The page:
The same year saw the first ever poker tournament held, where a number of poker variants were offered, including Texas Hold’Em. By 1970, the tournament had been acquired by the Binion brothers who changed the name to the World Series of Poker, an event known around the world to this day. From this point on, the main event was to be a no-limit Texas Hold’Em game and, through the following decades, interest in the game continued to flourish. From just eight players entering the tournament in 1972 to two hundred in 1991, it is instantly clear how fast it grew. During this period, a book on poker strategy was also published, further pushing forward the way the game was played. To this day, the book is still one of the go-to guides for the game. After the 1980’s, popularity of the game spread beyond Nevada to the rest of the States, and from there to the rest of the world. With the arrival of online casinos in the early 2000s’ came greater accessibility with thousands of players joining the game.
How to Play
It is imperative you know the specific rules of Texas Hold’Em before you even think of starting to play. Each player in the game will be dealt two cards, or ‘hole cards’ as they are known. These are the player’s own cards and should not be shown to anyone else at the table. This is then followed by a betting round where players can choose to fold, bet or check. This is also called the ‘pre-flop’ and the decisions made here are completely dependent on the hand you’ve been dealt. After players have made all their bets, the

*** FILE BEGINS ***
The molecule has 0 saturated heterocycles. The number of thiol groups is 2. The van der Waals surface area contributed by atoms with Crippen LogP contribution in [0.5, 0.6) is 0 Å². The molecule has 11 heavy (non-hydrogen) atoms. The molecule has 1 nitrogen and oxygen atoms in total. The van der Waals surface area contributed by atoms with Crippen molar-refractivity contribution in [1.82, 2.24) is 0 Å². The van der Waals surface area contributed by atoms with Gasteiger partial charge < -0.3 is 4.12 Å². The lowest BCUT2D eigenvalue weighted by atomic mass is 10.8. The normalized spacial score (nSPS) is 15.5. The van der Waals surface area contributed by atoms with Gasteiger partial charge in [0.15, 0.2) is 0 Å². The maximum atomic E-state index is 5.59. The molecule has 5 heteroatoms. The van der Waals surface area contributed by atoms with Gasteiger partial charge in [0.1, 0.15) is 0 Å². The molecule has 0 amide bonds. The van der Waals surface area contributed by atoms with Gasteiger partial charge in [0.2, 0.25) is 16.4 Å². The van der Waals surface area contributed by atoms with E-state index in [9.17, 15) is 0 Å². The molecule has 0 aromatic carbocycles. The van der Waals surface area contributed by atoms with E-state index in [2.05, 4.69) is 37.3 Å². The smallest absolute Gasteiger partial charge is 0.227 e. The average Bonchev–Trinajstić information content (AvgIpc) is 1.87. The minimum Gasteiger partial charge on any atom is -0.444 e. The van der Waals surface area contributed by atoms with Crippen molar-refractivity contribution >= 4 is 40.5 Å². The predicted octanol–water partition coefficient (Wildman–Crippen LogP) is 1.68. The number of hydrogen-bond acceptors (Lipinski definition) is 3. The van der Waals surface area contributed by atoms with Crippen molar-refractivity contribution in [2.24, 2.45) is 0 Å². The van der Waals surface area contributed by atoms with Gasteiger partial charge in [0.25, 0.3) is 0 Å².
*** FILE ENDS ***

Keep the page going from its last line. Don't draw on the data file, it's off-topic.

dealer will then deal three cards face up on the table. This is called the ‘flop’ and players are able to use any or all of these cards to create the best hand possible. Once again there is a betting round before a fourth card — the ‘turn’ — is dealt by the dealer. Again, there is a round of betting with potentially more players dropping out as the cards go against them.
With this betting round over, the dealer will place the fifth and final card with the rest of the community cards. This move is called the ‘river’ and triggers the final round of betting in the game. Hands are created using five cards, but the combination of community cards and hole cards is completely up to each individual and the cards that they hold. There is a series of different hands, ranging from a high card as the lowest hand through to a Royal Flush, which is the highest. For the most part, the highest hand will win. However, this is not always the case and there are actually two different ways a round can end. Usually, players will turn over their hole cards with the best hand winning in what is called a ‘showdown’. The other option is that a player bets so much that other players will fold, leaving the pot uncontested and the winning hand left unrevealed. Part of the fun of Texas Hold’Em is exactly that: the best hand doesn’t always win.
Beginner Winning Strategies